So, as we prepare for the start of another Lenten journey in the desert with the Lord, the next few days present a wonderful opportunity to perform an examination of conscience. Look into the mirror of our souls, and challenge ourselves as to where it is we can move in our lives from yelling out “Unclean, unclean,” to approaching the Lord, asking for healing, and hearing the comforting words of Jesus, “I do will it. Be made clean.”

Is there any Old Testament in our lives that causes us embarrassment and pulls us away from the community of the faithful? For all sin does that. This is why there’s no such thing as private sin as our world likes to put forth. That’s a human invention that belongs to the world of heresy. The term “private sin” is heresy. All sin tears apart the community of the faithful.

Is there any Old Testament in our lives that we need to bring forward to the Person of Jesus Christ? The time is always ripe to do so. But the Season of Lent is a time most especially geared toward bringing all forms of leprosy into the presence of our Lord. It’s a season of reflection. A season of healing. A season of forgiveness. A season of God’s mercy to touch our lives and bring us to a more unified place in our community. A season to be made whole.

I pray that none of us chooses to live in the Old Testament alone. It makes no sense for any Christian to do so. Jesus has come to heal us in the field hospital. May we all take advantage of his offer.

5th Sunday Ordinary Time Cycle B February 8, 2015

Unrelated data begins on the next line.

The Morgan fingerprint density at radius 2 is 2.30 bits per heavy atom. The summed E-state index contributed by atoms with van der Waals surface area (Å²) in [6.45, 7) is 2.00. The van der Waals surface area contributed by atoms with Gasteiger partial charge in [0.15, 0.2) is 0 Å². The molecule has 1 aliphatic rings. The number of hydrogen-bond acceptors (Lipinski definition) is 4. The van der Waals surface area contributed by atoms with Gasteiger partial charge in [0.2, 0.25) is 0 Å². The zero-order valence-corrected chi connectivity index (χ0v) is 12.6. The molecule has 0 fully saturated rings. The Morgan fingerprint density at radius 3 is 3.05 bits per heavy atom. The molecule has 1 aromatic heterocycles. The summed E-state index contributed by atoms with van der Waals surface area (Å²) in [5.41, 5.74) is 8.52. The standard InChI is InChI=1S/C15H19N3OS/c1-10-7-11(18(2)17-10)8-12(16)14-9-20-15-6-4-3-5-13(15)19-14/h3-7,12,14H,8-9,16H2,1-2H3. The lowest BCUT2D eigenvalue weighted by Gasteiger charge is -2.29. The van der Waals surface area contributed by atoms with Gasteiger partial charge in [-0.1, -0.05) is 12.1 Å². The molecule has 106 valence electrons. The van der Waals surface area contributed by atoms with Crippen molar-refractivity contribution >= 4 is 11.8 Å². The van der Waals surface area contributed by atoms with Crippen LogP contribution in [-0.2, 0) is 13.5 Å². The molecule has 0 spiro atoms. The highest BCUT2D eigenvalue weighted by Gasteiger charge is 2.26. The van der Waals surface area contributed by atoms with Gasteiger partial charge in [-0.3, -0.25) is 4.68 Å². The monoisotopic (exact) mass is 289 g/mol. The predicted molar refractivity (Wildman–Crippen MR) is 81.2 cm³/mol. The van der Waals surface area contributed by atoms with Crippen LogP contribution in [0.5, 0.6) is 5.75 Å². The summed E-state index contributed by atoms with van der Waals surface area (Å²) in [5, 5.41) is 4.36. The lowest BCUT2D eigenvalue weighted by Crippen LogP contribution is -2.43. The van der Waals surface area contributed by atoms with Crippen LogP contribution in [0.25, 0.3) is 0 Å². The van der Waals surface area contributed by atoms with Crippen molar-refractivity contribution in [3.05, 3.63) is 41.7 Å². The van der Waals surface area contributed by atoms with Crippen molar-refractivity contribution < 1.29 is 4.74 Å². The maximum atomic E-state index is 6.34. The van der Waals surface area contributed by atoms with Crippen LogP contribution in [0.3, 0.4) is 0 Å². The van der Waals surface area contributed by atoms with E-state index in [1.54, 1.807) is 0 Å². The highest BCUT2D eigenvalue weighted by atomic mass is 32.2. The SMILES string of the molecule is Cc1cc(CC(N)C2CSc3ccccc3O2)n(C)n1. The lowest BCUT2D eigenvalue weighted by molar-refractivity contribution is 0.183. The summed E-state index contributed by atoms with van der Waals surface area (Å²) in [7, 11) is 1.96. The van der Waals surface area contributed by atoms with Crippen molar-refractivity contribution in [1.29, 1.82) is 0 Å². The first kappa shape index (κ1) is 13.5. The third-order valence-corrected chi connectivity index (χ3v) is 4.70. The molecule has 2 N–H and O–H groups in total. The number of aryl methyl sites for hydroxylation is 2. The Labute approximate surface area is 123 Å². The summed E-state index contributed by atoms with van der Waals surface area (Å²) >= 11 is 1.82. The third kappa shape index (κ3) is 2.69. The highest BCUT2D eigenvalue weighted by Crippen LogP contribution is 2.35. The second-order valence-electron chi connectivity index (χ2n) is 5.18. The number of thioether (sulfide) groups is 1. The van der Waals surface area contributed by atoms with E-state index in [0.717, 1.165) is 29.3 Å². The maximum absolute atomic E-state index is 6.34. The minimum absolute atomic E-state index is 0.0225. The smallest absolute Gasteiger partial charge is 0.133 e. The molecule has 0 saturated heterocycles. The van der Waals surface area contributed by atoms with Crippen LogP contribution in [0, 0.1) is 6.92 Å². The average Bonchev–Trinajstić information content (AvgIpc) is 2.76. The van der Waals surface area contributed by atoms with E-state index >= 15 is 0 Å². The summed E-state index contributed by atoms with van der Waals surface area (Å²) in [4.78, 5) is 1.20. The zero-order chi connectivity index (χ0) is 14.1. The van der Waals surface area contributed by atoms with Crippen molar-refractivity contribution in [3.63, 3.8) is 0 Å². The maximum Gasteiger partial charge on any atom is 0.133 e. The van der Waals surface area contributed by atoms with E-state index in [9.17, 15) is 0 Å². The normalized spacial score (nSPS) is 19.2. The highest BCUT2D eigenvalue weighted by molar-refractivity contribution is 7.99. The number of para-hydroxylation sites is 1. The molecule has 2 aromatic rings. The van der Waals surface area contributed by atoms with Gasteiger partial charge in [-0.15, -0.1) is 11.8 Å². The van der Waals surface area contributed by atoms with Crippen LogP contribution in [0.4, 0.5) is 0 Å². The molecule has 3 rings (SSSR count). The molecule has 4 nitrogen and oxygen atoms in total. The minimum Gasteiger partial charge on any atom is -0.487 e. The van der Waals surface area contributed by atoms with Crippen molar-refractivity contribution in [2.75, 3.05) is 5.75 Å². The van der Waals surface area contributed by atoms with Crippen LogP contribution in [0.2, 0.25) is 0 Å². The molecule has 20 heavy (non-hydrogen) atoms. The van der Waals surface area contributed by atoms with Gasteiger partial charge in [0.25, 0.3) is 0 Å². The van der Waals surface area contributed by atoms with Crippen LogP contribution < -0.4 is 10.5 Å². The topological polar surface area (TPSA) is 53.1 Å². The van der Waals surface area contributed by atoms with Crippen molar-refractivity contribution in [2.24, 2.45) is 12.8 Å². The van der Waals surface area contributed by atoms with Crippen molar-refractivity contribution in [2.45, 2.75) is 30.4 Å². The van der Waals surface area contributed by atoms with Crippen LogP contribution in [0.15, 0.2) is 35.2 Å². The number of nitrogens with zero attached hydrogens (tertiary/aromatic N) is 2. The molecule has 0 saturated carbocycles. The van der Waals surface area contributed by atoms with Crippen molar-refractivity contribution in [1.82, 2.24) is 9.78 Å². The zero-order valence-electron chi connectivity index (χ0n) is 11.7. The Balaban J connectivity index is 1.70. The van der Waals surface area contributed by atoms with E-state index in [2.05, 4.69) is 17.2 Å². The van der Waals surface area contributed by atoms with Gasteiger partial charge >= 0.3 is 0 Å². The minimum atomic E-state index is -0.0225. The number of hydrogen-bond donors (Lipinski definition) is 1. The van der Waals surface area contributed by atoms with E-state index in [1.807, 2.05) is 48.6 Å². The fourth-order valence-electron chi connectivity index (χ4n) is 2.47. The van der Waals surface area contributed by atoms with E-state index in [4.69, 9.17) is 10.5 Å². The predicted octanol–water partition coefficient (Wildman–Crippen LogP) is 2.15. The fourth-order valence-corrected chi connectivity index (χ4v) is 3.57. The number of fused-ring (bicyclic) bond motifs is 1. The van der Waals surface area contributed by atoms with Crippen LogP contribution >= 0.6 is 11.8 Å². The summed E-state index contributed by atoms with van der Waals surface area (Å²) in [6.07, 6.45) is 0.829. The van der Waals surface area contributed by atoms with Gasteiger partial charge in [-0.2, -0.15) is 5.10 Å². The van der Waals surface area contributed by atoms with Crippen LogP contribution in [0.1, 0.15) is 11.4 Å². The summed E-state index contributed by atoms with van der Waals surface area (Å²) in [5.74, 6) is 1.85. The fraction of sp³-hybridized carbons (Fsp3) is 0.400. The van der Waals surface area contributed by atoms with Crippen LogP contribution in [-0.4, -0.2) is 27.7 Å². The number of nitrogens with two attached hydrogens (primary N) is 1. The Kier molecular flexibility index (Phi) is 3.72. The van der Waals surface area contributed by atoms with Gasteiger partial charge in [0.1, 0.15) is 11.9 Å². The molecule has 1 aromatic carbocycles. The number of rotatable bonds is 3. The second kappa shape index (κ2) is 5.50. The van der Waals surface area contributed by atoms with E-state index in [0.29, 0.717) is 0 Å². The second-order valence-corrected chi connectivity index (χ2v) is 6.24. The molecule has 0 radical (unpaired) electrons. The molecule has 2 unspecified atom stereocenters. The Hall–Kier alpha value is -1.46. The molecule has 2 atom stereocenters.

The New Evangelization is a challenge for all practicing Catholics to bring our faith in Jesus Christ to those whose faith is presently dormant.

I must confess that as a priest – combined with being a Riley – that I get frustrated when I think about the number of folks who identify themselves as Catholic, but while considering themselves Catholic, they presently choose to not practice their faith in Jesus Christ, in some cases where years go by and they haven’t heard a Gospel or received the Eucharist. In my prayer life at times I allow the thoughts of some of the families whose children I’ve baptized, and how since the baptism they no longer have any use for the services rendered at 353 Grove Street and what happens here each Sunday. Then I catch myself and pray that as a family, as responsible parents, they will somehow, someway, through the promptings of the Spirit, awaken their faith in Jesus Christ that is presently slipping away as the days and years go by. As a priest, there are times I get frustrated by their intentional absence.

That’s my confession for this Sunday. Why this confession? As always, it has to do with the readings, especially the Gospel for the week. It’s a Gospel that leads us to the New Evangelization, and how we, those who humbly choose to be present for the Word and Eucharist, must joyfully place on our shoulders a certain responsibility centered in our Baptism to help others who may or may not be baptized to come back to the Lord of Lords and the Savior of the world. And how it begins and ends right here in this setting.